Trichotomy revisited: A monolithic theory of attentional control. Academic Article uri icon


  • The control of attention was long held to reflect the influence of two competing mechanisms of assigning priority, one goal-directed and the other stimulus-driven. Learning-dependent influences on the control of attention that could not be attributed to either of those two established mechanisms of control gave rise to the concept of selection history and a corresponding third mechanism of attentional control. The trichotomy framework that ensued has come to dominate theories of attentional control over the past decade, replacing the historical dichotomy. In this theoretical review, I readily affirm that distinctions between the influence of goals, salience, and selection history are substantive and meaningful, and that abandoning the dichotomy between goal-directed and stimulus-driven mechanisms of control was appropriate. I do, however, question whether a theoretical trichotomy is the right answer to the problem posed by selection history. If we reframe the influence of goals and selection history as different flavors of memory-dependent modulations of attentional priority and if we characterize the influence of salience as a consequence of insufficient competition from such memory-dependent sources of priority, it is possible to account for a wide range of attention-related phenomena with only one mechanism of control. The monolithic framework for the control of attention that I propose offers several concrete advantages over a trichotomy framework, which I explore here.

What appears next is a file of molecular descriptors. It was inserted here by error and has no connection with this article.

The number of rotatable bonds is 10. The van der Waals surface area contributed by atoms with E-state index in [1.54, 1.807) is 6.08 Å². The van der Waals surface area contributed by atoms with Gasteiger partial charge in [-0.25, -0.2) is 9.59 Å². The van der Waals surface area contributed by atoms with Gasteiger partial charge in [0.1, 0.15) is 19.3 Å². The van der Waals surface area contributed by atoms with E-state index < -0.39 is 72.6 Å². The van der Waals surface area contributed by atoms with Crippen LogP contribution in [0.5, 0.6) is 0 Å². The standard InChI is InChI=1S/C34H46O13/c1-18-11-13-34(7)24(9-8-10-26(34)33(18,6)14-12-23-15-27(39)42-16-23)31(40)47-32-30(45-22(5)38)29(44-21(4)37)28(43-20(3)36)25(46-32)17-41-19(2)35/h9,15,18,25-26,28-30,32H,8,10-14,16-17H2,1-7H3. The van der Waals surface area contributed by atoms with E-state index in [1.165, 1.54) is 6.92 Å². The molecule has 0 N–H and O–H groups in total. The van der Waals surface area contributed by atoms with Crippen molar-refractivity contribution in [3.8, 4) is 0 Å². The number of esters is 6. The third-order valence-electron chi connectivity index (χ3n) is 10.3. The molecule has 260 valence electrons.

published proceedings

  • Vision Res

author list (cited authors)

  • Anderson, B. A.

citation count

  • 0

complete list of authors

  • Anderson, Brian A

publication date

  • April 2024